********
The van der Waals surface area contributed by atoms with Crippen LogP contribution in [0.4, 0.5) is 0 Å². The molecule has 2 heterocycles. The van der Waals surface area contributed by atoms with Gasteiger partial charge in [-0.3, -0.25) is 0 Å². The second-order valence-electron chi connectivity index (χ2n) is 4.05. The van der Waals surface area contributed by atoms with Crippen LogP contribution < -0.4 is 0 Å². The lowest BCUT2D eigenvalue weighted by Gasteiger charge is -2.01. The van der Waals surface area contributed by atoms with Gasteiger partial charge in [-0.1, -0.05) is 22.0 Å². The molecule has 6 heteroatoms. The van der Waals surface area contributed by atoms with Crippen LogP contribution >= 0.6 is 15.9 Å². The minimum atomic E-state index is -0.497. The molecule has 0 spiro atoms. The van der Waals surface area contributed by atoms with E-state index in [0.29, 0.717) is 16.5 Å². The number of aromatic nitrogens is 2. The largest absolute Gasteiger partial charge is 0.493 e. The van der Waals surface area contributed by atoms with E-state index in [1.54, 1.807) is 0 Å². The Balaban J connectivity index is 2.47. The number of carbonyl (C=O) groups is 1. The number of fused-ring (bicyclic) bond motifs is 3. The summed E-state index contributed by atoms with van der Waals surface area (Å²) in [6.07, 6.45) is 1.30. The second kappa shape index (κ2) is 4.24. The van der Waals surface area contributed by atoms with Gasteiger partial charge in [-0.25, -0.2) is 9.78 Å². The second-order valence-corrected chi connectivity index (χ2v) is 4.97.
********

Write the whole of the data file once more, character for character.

The van der Waals surface area contributed by atoms with Crippen LogP contribution in [0.4, 0.5) is 0 Å². The molecule has 2 heterocycles. The van der Waals surface area contributed by atoms with Gasteiger partial charge in [-0.3, -0.25) is 0 Å². The second-order valence-electron chi connectivity index (χ2n) is 4.05. The van der Waals surface area contributed by atoms with Crippen LogP contribution < -0.4 is 0 Å². The lowest BCUT2D eigenvalue weighted by Gasteiger charge is -2.01. The van der Waals surface area contributed by atoms with Gasteiger partial charge in [-0.1, -0.05) is 22.0 Å². The molecule has 6 heteroatoms. The van der Waals surface area contributed by atoms with Crippen LogP contribution >= 0.6 is 15.9 Å². The minimum atomic E-state index is -0.497. The molecule has 0 spiro atoms. The van der Waals surface area contributed by atoms with E-state index in [0.29, 0.717) is 16.5 Å². The number of aromatic nitrogens is 2. The largest absolute Gasteiger partial charge is 0.493 e. The van der Waals surface area contributed by atoms with E-state index in [1.54, 1.807) is 0 Å². The Balaban J connectivity index is 2.47. The number of carbonyl (C=O) groups is 1. The number of fused-ring (bicyclic) bond motifs is 3. The summed E-state index contributed by atoms with van der Waals surface area (Å²) in [6.07, 6.45) is 1.30. The second kappa shape index (κ2) is 4.24. The van der Waals surface area contributed by atoms with Gasteiger partial charge in [-0.25, -0.2) is 9.78 Å². The second-order valence-corrected chi connectivity index (χ2v) is 4.97.